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Astronomers significantly impact the climate by traveling to conferences, say researchers

Astronomers significantly impact the climate by travelling to conferences
Localness vs. mean travel emissions per participants for the conferences. Different symbols indicate the continent on which a meeting took place.Credit: PNAS Nexus (2024). DOI: 10.1093/pnasnexus/pgae143

In 2019, global travel to international academic conferences in the field of astronomy caused the equivalent of 42,500 tons of climate-damaging CO2 emissions. This equates to an average of one ton of CO2 per participant and conference. The total distance covered adds up to a truly astronomical sum: one and a half times the distance between the Earth and the sun.

This was discovered by a team led by Dr. Andrea Gokus from Washington University in St. Louis (U.S.). The researchers compiled a data set of all 362 known astronomy conferences in 2019 and the corresponding travel emissions. PD Dr. Volker Ossenkopf-Okada from the University of Cologne's Institute for Astrophysics contributed to the data analysis.

The study "Astronomy's climate emissions: global travel to scientific meetings in 2019" has now been published in PNAS Nexus.

The carbon emissions of academic astronomy
A map showing the distribution of all 2019 astronomy/astrophysics meetings around the globe. Conferences are shown as circles and schools are shown as squares. The size of each marker corresponds to the overall amount of GHG emissions related to travel to each meeting, while the color-scale indicates the mean emission per participant for each meeting. A darker color implies a higher carbon footprint per person, which is related to travel over larger distances. Credit: Gokus et al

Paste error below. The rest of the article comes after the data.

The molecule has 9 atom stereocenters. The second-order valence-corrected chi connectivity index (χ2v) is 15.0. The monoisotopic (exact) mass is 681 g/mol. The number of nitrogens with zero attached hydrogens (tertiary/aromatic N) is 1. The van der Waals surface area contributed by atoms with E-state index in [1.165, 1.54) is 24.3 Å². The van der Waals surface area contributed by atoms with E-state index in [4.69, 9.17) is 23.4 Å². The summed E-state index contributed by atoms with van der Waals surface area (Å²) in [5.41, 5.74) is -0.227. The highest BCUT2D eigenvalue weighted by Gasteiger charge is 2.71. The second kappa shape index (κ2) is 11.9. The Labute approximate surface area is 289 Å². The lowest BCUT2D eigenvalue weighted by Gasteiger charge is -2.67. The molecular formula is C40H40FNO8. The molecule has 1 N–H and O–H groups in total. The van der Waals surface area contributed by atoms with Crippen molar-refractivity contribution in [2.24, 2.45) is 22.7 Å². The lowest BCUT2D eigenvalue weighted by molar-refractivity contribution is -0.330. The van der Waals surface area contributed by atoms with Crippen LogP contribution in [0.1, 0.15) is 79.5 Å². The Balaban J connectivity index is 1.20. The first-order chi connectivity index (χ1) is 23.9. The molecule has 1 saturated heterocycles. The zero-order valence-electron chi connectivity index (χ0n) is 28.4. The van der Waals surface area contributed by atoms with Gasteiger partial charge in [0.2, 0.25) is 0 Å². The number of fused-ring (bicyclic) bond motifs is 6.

The authors emphasize the importance of networking as well as discussing new scientific findings at conferences to advance the field. However, adjustments can and must be made to reduce the effects on the climate. Examples include virtual conferences or choosing a conference venue that is as close as possible to most participants so that only a few participants have to take long-distance flights.

It is also important to give astronomers who are based far away from North America and Europe, where most astronomy conferences take place, the opportunity to attend the conferences. The authors propose hybrid formats and meetings held at several locations that are connected virtually.

The carbon emissions of academic astronomy
Nested donut charts displaying the number of conference trips taken and divided by classification (short-, medium-, and long-haul) in the inner ring, versus the total emissions produced for each category in the outer ring. The 'long-haul' classification includes trips with ultra-long distances, which make up 0.2% of all trips and 1.3% of all emissions. Credit: Gokus et al

"If the 2019 American Astronomical Society meeting in Seattle had been held at four global hubs (Seattle and Baltimore in the U.S., Amsterdam in the Netherlands, and Tokyo in Japan), CO2 emissions could have been reduced by 70 percent," explained Gokus.

"Virtual and hybrid formats would also be more inclusive and thus more efficient for our field as a whole, as astronomers from less affluent institutes and countries and those with family duties would no longer be excluded from conferences due to the expensive and time-consuming travel," said Ossenkopf-Okada.

More information: Andrea Gokus et al, Astronomy's climate emissions: Global travel to scientific meetings in 2019, PNAS Nexus (2024). DOI: 10.1093/pnasnexus/pgae143

Journal information: PNAS Nexus

Citation: Astronomers significantly impact the climate by traveling to conferences, say researchers (2024, April 30) retrieved 24 July 2024 from https://phys.org/news/2024-04-astronomers-significantly-impact-climate-conferences.html
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